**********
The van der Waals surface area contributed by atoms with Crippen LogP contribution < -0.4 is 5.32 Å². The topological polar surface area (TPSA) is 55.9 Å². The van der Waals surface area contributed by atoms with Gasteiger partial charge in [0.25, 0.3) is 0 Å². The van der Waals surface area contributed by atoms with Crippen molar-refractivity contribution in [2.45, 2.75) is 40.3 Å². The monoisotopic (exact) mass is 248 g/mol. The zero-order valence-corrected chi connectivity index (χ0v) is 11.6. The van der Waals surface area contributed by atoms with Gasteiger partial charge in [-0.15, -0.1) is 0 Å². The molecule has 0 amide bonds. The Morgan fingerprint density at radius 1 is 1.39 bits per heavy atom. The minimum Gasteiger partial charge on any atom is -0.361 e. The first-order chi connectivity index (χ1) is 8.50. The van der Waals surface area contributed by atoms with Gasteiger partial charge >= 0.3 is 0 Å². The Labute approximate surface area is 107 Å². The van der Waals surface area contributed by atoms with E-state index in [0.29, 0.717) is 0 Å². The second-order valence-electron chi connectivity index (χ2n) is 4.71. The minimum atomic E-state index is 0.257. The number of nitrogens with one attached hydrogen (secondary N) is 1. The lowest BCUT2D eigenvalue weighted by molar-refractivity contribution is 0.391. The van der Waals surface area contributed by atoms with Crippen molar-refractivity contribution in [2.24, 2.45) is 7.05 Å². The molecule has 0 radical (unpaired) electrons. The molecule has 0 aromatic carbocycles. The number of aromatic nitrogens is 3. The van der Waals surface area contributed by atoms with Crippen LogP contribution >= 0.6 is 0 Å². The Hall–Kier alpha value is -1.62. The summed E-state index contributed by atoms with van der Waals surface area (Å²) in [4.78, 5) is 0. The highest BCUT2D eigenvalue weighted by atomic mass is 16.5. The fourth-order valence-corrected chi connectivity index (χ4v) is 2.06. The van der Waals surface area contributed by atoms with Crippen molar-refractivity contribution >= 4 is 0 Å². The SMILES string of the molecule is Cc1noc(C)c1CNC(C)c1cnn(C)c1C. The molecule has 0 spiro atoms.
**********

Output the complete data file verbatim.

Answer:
The van der Waals surface area contributed by atoms with Crippen LogP contribution < -0.4 is 5.32 Å². The topological polar surface area (TPSA) is 55.9 Å². The van der Waals surface area contributed by atoms with Gasteiger partial charge in [0.25, 0.3) is 0 Å². The van der Waals surface area contributed by atoms with Crippen molar-refractivity contribution in [2.45, 2.75) is 40.3 Å². The monoisotopic (exact) mass is 248 g/mol. The zero-order valence-corrected chi connectivity index (χ0v) is 11.6. The van der Waals surface area contributed by atoms with Gasteiger partial charge in [-0.15, -0.1) is 0 Å². The molecule has 0 amide bonds. The Morgan fingerprint density at radius 1 is 1.39 bits per heavy atom. The minimum Gasteiger partial charge on any atom is -0.361 e. The first-order chi connectivity index (χ1) is 8.50. The van der Waals surface area contributed by atoms with Gasteiger partial charge >= 0.3 is 0 Å². The Labute approximate surface area is 107 Å². The van der Waals surface area contributed by atoms with E-state index in [0.29, 0.717) is 0 Å². The second-order valence-electron chi connectivity index (χ2n) is 4.71. The minimum atomic E-state index is 0.257. The number of nitrogens with one attached hydrogen (secondary N) is 1. The lowest BCUT2D eigenvalue weighted by molar-refractivity contribution is 0.391. The van der Waals surface area contributed by atoms with Crippen molar-refractivity contribution in [2.24, 2.45) is 7.05 Å². The molecule has 0 radical (unpaired) electrons. The molecule has 0 aromatic carbocycles. The number of aromatic nitrogens is 3. The van der Waals surface area contributed by atoms with Crippen LogP contribution >= 0.6 is 0 Å². The Hall–Kier alpha value is -1.62. The summed E-state index contributed by atoms with van der Waals surface area (Å²) in [4.78, 5) is 0. The highest BCUT2D eigenvalue weighted by atomic mass is 16.5. The fourth-order valence-corrected chi connectivity index (χ4v) is 2.06. The van der Waals surface area contributed by atoms with Crippen molar-refractivity contribution >= 4 is 0 Å². The SMILES string of the molecule is Cc1noc(C)c1CNC(C)c1cnn(C)c1C. The molecule has 0 spiro atoms.